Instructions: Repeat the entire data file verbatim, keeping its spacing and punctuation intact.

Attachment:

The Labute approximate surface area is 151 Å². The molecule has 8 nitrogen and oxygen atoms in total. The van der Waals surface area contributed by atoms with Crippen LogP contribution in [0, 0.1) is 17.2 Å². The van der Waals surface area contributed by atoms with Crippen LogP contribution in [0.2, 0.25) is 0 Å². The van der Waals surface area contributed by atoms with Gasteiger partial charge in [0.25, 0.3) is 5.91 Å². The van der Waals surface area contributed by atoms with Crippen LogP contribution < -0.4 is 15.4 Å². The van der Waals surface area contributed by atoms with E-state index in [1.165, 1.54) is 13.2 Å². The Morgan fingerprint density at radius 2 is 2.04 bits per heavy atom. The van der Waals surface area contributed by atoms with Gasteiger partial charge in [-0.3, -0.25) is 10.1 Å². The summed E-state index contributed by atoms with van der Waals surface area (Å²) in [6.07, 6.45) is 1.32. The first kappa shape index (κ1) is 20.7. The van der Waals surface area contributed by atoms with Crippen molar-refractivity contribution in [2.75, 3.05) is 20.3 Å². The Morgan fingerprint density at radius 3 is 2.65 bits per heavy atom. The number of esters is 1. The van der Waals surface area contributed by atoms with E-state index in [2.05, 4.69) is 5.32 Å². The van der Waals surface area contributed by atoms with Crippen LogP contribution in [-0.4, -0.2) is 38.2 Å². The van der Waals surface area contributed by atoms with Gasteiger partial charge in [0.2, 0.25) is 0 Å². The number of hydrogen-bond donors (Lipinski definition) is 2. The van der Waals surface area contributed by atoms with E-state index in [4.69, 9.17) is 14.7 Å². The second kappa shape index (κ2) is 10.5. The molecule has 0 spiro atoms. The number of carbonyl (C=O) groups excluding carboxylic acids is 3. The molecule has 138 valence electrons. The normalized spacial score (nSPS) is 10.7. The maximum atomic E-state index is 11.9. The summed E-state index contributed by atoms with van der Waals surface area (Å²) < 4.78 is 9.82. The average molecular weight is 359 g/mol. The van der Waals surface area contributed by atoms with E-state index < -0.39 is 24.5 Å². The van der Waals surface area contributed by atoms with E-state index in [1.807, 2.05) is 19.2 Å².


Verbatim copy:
The Labute approximate surface area is 151 Å². The molecule has 8 nitrogen and oxygen atoms in total. The van der Waals surface area contributed by atoms with Crippen LogP contribution in [0, 0.1) is 17.2 Å². The van der Waals surface area contributed by atoms with Crippen LogP contribution in [0.2, 0.25) is 0 Å². The van der Waals surface area contributed by atoms with Gasteiger partial charge in [0.25, 0.3) is 5.91 Å². The van der Waals surface area contributed by atoms with Crippen LogP contribution < -0.4 is 15.4 Å². The van der Waals surface area contributed by atoms with E-state index in [1.165, 1.54) is 13.2 Å². The Morgan fingerprint density at radius 2 is 2.04 bits per heavy atom. The van der Waals surface area contributed by atoms with Gasteiger partial charge in [-0.3, -0.25) is 10.1 Å². The summed E-state index contributed by atoms with van der Waals surface area (Å²) in [6.07, 6.45) is 1.32. The first kappa shape index (κ1) is 20.7. The van der Waals surface area contributed by atoms with Crippen molar-refractivity contribution in [2.75, 3.05) is 20.3 Å². The Morgan fingerprint density at radius 3 is 2.65 bits per heavy atom. The number of esters is 1. The van der Waals surface area contributed by atoms with E-state index in [2.05, 4.69) is 5.32 Å². The van der Waals surface area contributed by atoms with Crippen LogP contribution in [-0.4, -0.2) is 38.2 Å². The van der Waals surface area contributed by atoms with Gasteiger partial charge in [0.2, 0.25) is 0 Å². The number of hydrogen-bond donors (Lipinski definition) is 2. The van der Waals surface area contributed by atoms with E-state index in [4.69, 9.17) is 14.7 Å². The second kappa shape index (κ2) is 10.5. The molecule has 0 spiro atoms. The number of carbonyl (C=O) groups excluding carboxylic acids is 3. The molecule has 138 valence electrons. The normalized spacial score (nSPS) is 10.7. The maximum atomic E-state index is 11.9. The summed E-state index contributed by atoms with van der Waals surface area (Å²) < 4.78 is 9.82. The average molecular weight is 359 g/mol. The van der Waals surface area contributed by atoms with E-state index < -0.39 is 24.5 Å². The van der Waals surface area contributed by atoms with E-state index in [1.807, 2.05) is 19.2 Å².